We have already discussed the importance of exercise and the many ways in which it can benefit you. Certain preexisting conditions such as diabetes, cancer, heart disease, and several other conditions may require modifications to your exercise routine, but exercise is still recommended for all of these conditions. One specific factor that may need to be modified or monitored is the environment in which you are working out.
When you picture an exercise environment, you may be thinking of a gym or an outdoor track. These are physical exercise environments, and while this physical location is crucial, it is not the only component of an exercise environment. One of the most important environmental elements is the temperature. Say for example, you are a 25 year old male competitive swimmer with no preexisting conditions who is swimming at a high intensity level in a pool. You would need the water temperature to be relatively low (between 78-82 °F) due to the amount of body heat you will be producing from your vigorous exercise. What if, instead, you were a 45 year old woman with multiple sclerosis (MS), participating in a community wellness program at your local pool? For starters, you may not be able to tolerate the same intensity of exercise as the young athletic male. Despite the lower intensity level of activity, you will still be exercising at a similar temperature range (80-84 °F) due to the thermosensitivity and possible overheating that is associated with MS.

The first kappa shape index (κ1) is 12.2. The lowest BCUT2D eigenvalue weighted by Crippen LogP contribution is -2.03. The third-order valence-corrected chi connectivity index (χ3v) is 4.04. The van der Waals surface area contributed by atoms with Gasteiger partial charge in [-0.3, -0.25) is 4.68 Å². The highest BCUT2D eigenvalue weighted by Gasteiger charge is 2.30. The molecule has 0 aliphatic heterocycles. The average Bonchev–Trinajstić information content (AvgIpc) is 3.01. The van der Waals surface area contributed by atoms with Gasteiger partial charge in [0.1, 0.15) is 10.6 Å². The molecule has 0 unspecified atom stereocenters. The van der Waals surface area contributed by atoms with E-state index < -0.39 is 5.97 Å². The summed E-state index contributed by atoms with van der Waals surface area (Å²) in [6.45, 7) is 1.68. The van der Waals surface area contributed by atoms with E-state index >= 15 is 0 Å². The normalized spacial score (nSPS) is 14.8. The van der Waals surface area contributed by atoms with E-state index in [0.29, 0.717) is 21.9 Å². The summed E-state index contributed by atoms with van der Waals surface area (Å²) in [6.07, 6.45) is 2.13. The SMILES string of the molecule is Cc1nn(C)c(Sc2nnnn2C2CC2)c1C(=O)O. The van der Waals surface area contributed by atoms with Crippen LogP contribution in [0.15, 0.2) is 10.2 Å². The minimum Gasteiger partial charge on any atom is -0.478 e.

Exercise temperature needs to be monitored for other conditions as well. An individual with type I diabetes is insulin dependent, and insulin is burned off quicker in a warmer environment and slower in cooler environments. This fact is crucial for the parent of a young child with type I diabetes who wants to play outside on a hot summer day. The child can still play outside in the heat, but the parent has to be aware of the increased risk for hypoglycemia (low blood sugar). The amount of time that the child plays outside or the frequency of testing insulin levels may need to be adjusted in this case. In relation to individuals with heart disease, colder temperatures lower the threshold for angina, which means that someone who is predisposed to angina is more likely to experience chest pain in cold temperatures.
Cold temperatures are not the only environmental aggravator for people with heart disease. Air pollution has been positively correlated with an increased risk of decreased heart blood flow which increases ones risk of a heart attack. If you have a history of heart disease and live in a large city with a high level of pollution, then exercising outdoors may not be a viable option for safe exercise performance. The same can be true for individuals with asthma. Asthma can have many triggers including pollution, pollen, pet dander, and exercise in general. An individual with asthma should attempt to become familiar with their triggers so as to avoid aggravating their symptoms. Exercise induced asthma symptoms have been associated with cold temperature as well, but one study by Stauss suggests that the combination of temperature and the humidity of the air has a greater affect than simply temperature alone. Individuals who exercised at body temperature with full air saturation had decreased asthmatic symptoms with exercise. So, in addition to the effect of temperature, humidity has a significant effect as well.
The key here is to be aware of your surroundings. If you are unsure which environment is the safest in which to exercise, don’t hesitate to contact your physical therapist or doctor. If you have any questions on this topic or any others in which you are interested feel free to leave any questions, comments, or suggestions. Thank you for reading and stay active.